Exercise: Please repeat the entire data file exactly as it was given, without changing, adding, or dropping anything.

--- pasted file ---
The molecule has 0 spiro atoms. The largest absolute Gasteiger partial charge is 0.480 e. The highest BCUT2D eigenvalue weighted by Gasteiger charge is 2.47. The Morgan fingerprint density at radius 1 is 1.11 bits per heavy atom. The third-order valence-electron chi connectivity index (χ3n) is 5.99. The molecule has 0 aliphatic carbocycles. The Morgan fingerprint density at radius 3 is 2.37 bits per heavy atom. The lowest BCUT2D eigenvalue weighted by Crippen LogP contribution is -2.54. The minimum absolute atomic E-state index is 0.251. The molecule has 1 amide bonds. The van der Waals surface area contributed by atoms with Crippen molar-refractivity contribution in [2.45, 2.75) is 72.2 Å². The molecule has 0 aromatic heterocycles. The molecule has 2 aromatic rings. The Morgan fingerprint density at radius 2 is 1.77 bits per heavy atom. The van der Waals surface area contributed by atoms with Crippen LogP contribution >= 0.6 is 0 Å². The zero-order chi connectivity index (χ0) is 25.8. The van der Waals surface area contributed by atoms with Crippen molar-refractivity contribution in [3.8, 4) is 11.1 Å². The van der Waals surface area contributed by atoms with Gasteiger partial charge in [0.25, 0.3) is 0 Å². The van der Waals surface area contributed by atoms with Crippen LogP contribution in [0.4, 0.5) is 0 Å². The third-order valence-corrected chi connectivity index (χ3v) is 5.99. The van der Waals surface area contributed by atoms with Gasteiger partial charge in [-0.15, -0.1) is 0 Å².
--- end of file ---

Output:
The molecule has 0 spiro atoms. The largest absolute Gasteiger partial charge is 0.480 e. The highest BCUT2D eigenvalue weighted by Gasteiger charge is 2.47. The Morgan fingerprint density at radius 1 is 1.11 bits per heavy atom. The third-order valence-electron chi connectivity index (χ3n) is 5.99. The molecule has 0 aliphatic carbocycles. The Morgan fingerprint density at radius 3 is 2.37 bits per heavy atom. The lowest BCUT2D eigenvalue weighted by Crippen LogP contribution is -2.54. The minimum absolute atomic E-state index is 0.251. The molecule has 1 amide bonds. The van der Waals surface area contributed by atoms with Crippen molar-refractivity contribution in [2.45, 2.75) is 72.2 Å². The molecule has 0 aromatic heterocycles. The molecule has 2 aromatic rings. The Morgan fingerprint density at radius 2 is 1.77 bits per heavy atom. The van der Waals surface area contributed by atoms with Crippen LogP contribution >= 0.6 is 0 Å². The zero-order chi connectivity index (χ0) is 25.8. The van der Waals surface area contributed by atoms with Crippen molar-refractivity contribution in [3.8, 4) is 11.1 Å². The van der Waals surface area contributed by atoms with Gasteiger partial charge in [0.25, 0.3) is 0 Å². The van der Waals surface area contributed by atoms with Crippen LogP contribution in [0.4, 0.5) is 0 Å². The third-order valence-corrected chi connectivity index (χ3v) is 5.99. The van der Waals surface area contributed by atoms with Gasteiger partial charge in [-0.15, -0.1) is 0 Å².